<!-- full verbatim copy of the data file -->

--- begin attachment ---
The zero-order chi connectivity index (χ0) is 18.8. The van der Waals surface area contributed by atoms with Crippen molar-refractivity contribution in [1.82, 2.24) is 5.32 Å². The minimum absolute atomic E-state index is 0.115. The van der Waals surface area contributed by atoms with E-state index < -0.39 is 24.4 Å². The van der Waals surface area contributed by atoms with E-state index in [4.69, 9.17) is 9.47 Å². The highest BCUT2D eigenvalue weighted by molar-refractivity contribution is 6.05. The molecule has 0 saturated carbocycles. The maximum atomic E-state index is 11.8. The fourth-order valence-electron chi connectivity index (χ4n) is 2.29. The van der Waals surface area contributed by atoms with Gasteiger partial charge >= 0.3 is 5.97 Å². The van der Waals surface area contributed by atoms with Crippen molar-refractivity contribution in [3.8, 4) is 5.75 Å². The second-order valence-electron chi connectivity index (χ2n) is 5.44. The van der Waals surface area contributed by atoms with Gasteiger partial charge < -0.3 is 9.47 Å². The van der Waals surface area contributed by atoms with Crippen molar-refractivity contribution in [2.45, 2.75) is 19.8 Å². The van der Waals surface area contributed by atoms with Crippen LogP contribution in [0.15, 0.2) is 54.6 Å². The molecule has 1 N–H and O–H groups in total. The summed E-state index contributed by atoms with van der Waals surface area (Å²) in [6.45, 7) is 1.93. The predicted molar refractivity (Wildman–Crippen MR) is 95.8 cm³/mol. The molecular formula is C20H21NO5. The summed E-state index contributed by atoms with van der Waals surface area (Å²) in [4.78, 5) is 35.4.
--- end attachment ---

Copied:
The zero-order chi connectivity index (χ0) is 18.8. The van der Waals surface area contributed by atoms with Crippen molar-refractivity contribution in [1.82, 2.24) is 5.32 Å². The minimum absolute atomic E-state index is 0.115. The van der Waals surface area contributed by atoms with E-state index < -0.39 is 24.4 Å². The van der Waals surface area contributed by atoms with E-state index in [4.69, 9.17) is 9.47 Å². The highest BCUT2D eigenvalue weighted by molar-refractivity contribution is 6.05. The molecule has 0 saturated carbocycles. The maximum atomic E-state index is 11.8. The fourth-order valence-electron chi connectivity index (χ4n) is 2.29. The van der Waals surface area contributed by atoms with Gasteiger partial charge >= 0.3 is 5.97 Å². The van der Waals surface area contributed by atoms with Crippen molar-refractivity contribution in [3.8, 4) is 5.75 Å². The second-order valence-electron chi connectivity index (χ2n) is 5.44. The van der Waals surface area contributed by atoms with Gasteiger partial charge < -0.3 is 9.47 Å². The van der Waals surface area contributed by atoms with Crippen molar-refractivity contribution in [2.45, 2.75) is 19.8 Å². The van der Waals surface area contributed by atoms with Crippen LogP contribution in [0.15, 0.2) is 54.6 Å². The molecule has 1 N–H and O–H groups in total. The summed E-state index contributed by atoms with van der Waals surface area (Å²) in [6.45, 7) is 1.93. The predicted molar refractivity (Wildman–Crippen MR) is 95.8 cm³/mol. The molecular formula is C20H21NO5. The summed E-state index contributed by atoms with van der Waals surface area (Å²) in [4.78, 5) is 35.4.